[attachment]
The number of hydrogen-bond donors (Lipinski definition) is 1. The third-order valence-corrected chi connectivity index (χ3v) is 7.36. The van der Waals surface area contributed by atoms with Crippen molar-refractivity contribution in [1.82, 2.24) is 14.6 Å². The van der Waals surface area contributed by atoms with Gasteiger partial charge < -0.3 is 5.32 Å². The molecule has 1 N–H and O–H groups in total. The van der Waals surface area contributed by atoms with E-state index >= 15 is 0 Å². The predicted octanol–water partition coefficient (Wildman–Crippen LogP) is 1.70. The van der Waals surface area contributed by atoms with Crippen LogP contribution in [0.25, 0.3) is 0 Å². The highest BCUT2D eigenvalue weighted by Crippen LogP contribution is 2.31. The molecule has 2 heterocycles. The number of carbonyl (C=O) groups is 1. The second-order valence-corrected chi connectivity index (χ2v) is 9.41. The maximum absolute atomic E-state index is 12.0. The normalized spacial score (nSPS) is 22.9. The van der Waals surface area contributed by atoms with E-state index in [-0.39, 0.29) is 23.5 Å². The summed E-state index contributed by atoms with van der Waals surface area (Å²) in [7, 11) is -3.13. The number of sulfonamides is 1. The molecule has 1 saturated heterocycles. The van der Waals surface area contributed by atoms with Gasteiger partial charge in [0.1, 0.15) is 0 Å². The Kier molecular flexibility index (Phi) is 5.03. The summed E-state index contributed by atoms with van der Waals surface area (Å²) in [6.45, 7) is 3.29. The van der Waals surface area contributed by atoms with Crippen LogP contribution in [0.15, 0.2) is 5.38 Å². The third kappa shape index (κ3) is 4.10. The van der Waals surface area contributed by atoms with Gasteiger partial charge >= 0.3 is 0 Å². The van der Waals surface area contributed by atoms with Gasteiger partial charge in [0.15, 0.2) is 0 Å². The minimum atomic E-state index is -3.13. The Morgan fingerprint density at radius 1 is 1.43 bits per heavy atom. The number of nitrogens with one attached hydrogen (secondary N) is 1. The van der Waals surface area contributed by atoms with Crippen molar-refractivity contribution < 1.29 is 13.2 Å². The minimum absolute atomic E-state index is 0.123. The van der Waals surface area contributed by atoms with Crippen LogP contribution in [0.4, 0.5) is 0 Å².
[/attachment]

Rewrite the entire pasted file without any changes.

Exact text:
The number of hydrogen-bond donors (Lipinski definition) is 1. The third-order valence-corrected chi connectivity index (χ3v) is 7.36. The van der Waals surface area contributed by atoms with Crippen molar-refractivity contribution in [1.82, 2.24) is 14.6 Å². The van der Waals surface area contributed by atoms with Gasteiger partial charge < -0.3 is 5.32 Å². The molecule has 1 N–H and O–H groups in total. The van der Waals surface area contributed by atoms with E-state index >= 15 is 0 Å². The predicted octanol–water partition coefficient (Wildman–Crippen LogP) is 1.70. The van der Waals surface area contributed by atoms with Crippen LogP contribution in [0.25, 0.3) is 0 Å². The highest BCUT2D eigenvalue weighted by Crippen LogP contribution is 2.31. The molecule has 2 heterocycles. The number of carbonyl (C=O) groups is 1. The second-order valence-corrected chi connectivity index (χ2v) is 9.41. The maximum absolute atomic E-state index is 12.0. The normalized spacial score (nSPS) is 22.9. The van der Waals surface area contributed by atoms with E-state index in [-0.39, 0.29) is 23.5 Å². The summed E-state index contributed by atoms with van der Waals surface area (Å²) in [7, 11) is -3.13. The number of sulfonamides is 1. The molecule has 1 saturated heterocycles. The van der Waals surface area contributed by atoms with Gasteiger partial charge in [0.1, 0.15) is 0 Å². The Kier molecular flexibility index (Phi) is 5.03. The summed E-state index contributed by atoms with van der Waals surface area (Å²) in [6.45, 7) is 3.29. The van der Waals surface area contributed by atoms with Crippen LogP contribution in [0.15, 0.2) is 5.38 Å². The third kappa shape index (κ3) is 4.10. The van der Waals surface area contributed by atoms with Gasteiger partial charge >= 0.3 is 0 Å². The van der Waals surface area contributed by atoms with Gasteiger partial charge in [0.15, 0.2) is 0 Å². The minimum atomic E-state index is -3.13. The Morgan fingerprint density at radius 1 is 1.43 bits per heavy atom. The number of nitrogens with one attached hydrogen (secondary N) is 1. The van der Waals surface area contributed by atoms with Crippen molar-refractivity contribution < 1.29 is 13.2 Å². The minimum absolute atomic E-state index is 0.123. The van der Waals surface area contributed by atoms with Crippen LogP contribution in [0.4, 0.5) is 0 Å².